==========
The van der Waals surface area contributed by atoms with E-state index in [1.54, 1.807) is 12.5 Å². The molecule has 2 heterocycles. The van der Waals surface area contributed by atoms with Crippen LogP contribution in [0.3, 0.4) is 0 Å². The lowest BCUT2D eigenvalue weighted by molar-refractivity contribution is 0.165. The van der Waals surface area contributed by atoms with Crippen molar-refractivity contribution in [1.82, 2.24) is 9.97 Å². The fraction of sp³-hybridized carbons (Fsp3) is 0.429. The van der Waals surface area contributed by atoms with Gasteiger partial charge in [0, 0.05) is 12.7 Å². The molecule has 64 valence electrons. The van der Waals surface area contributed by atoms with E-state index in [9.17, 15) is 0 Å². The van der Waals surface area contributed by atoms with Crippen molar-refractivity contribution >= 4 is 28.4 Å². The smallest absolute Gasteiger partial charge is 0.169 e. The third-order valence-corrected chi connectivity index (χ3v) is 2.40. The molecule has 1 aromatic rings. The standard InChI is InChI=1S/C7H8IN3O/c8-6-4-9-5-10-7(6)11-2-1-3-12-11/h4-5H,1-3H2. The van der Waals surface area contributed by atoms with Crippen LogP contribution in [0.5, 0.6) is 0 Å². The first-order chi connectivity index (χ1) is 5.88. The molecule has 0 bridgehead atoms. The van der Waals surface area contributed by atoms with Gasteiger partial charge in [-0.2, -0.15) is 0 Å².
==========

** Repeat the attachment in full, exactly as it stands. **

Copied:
The van der Waals surface area contributed by atoms with E-state index in [1.54, 1.807) is 12.5 Å². The molecule has 2 heterocycles. The van der Waals surface area contributed by atoms with Crippen LogP contribution in [0.3, 0.4) is 0 Å². The lowest BCUT2D eigenvalue weighted by molar-refractivity contribution is 0.165. The van der Waals surface area contributed by atoms with Crippen molar-refractivity contribution in [1.82, 2.24) is 9.97 Å². The fraction of sp³-hybridized carbons (Fsp3) is 0.429. The van der Waals surface area contributed by atoms with Gasteiger partial charge in [0, 0.05) is 12.7 Å². The molecule has 64 valence electrons. The van der Waals surface area contributed by atoms with E-state index in [9.17, 15) is 0 Å². The van der Waals surface area contributed by atoms with Crippen molar-refractivity contribution >= 4 is 28.4 Å². The smallest absolute Gasteiger partial charge is 0.169 e. The third-order valence-corrected chi connectivity index (χ3v) is 2.40. The molecule has 1 aromatic rings. The standard InChI is InChI=1S/C7H8IN3O/c8-6-4-9-5-10-7(6)11-2-1-3-12-11/h4-5H,1-3H2. The van der Waals surface area contributed by atoms with Crippen LogP contribution in [0.5, 0.6) is 0 Å². The first-order chi connectivity index (χ1) is 5.88. The molecule has 0 bridgehead atoms. The van der Waals surface area contributed by atoms with Gasteiger partial charge in [-0.2, -0.15) is 0 Å².